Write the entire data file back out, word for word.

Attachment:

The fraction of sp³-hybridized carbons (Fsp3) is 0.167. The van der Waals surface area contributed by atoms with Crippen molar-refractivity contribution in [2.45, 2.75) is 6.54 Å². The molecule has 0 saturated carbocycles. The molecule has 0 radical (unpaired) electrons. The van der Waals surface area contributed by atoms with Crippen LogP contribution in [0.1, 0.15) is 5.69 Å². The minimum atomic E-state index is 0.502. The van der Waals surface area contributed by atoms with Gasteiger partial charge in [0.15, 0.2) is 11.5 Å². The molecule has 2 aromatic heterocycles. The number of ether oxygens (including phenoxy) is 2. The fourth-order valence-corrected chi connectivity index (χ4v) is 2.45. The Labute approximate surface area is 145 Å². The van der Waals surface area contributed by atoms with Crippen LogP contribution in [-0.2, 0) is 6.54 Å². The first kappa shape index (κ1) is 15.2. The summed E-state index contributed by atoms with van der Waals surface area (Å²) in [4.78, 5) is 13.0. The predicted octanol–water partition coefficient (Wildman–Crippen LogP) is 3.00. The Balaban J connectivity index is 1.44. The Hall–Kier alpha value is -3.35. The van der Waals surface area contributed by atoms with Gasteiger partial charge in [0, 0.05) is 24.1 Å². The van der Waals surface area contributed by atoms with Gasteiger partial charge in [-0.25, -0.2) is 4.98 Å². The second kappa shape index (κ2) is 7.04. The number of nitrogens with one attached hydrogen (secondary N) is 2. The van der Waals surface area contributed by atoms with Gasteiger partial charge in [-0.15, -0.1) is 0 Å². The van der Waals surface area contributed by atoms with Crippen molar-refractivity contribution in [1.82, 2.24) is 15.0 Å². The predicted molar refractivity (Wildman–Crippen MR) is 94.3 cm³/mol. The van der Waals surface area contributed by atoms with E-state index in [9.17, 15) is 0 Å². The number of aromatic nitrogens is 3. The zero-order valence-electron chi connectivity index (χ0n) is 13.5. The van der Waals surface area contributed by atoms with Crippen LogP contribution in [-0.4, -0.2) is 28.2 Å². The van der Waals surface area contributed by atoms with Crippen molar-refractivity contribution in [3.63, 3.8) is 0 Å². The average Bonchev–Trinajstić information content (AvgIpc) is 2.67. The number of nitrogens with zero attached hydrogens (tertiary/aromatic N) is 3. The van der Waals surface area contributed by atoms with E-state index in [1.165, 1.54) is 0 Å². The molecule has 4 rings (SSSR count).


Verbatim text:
The fraction of sp³-hybridized carbons (Fsp3) is 0.167. The van der Waals surface area contributed by atoms with Crippen molar-refractivity contribution in [2.45, 2.75) is 6.54 Å². The molecule has 0 saturated carbocycles. The molecule has 0 radical (unpaired) electrons. The van der Waals surface area contributed by atoms with Crippen LogP contribution in [0.1, 0.15) is 5.69 Å². The minimum atomic E-state index is 0.502. The van der Waals surface area contributed by atoms with Gasteiger partial charge in [0.15, 0.2) is 11.5 Å². The molecule has 2 aromatic heterocycles. The number of ether oxygens (including phenoxy) is 2. The fourth-order valence-corrected chi connectivity index (χ4v) is 2.45. The Labute approximate surface area is 145 Å². The van der Waals surface area contributed by atoms with Crippen LogP contribution in [-0.2, 0) is 6.54 Å². The first kappa shape index (κ1) is 15.2. The summed E-state index contributed by atoms with van der Waals surface area (Å²) in [4.78, 5) is 13.0. The predicted octanol–water partition coefficient (Wildman–Crippen LogP) is 3.00. The Balaban J connectivity index is 1.44. The Hall–Kier alpha value is -3.35. The van der Waals surface area contributed by atoms with Gasteiger partial charge in [0, 0.05) is 24.1 Å². The van der Waals surface area contributed by atoms with Gasteiger partial charge in [-0.25, -0.2) is 4.98 Å². The second kappa shape index (κ2) is 7.04. The number of nitrogens with one attached hydrogen (secondary N) is 2. The van der Waals surface area contributed by atoms with Gasteiger partial charge in [-0.15, -0.1) is 0 Å². The van der Waals surface area contributed by atoms with Crippen molar-refractivity contribution in [1.82, 2.24) is 15.0 Å². The predicted molar refractivity (Wildman–Crippen MR) is 94.3 cm³/mol. The van der Waals surface area contributed by atoms with E-state index in [9.17, 15) is 0 Å². The number of aromatic nitrogens is 3. The zero-order valence-electron chi connectivity index (χ0n) is 13.5. The van der Waals surface area contributed by atoms with Crippen LogP contribution in [-0.4, -0.2) is 28.2 Å². The van der Waals surface area contributed by atoms with Crippen molar-refractivity contribution in [3.63, 3.8) is 0 Å². The average Bonchev–Trinajstić information content (AvgIpc) is 2.67. The number of nitrogens with zero attached hydrogens (tertiary/aromatic N) is 3. The van der Waals surface area contributed by atoms with E-state index in [1.165, 1.54) is 0 Å². The molecule has 4 rings (SSSR count).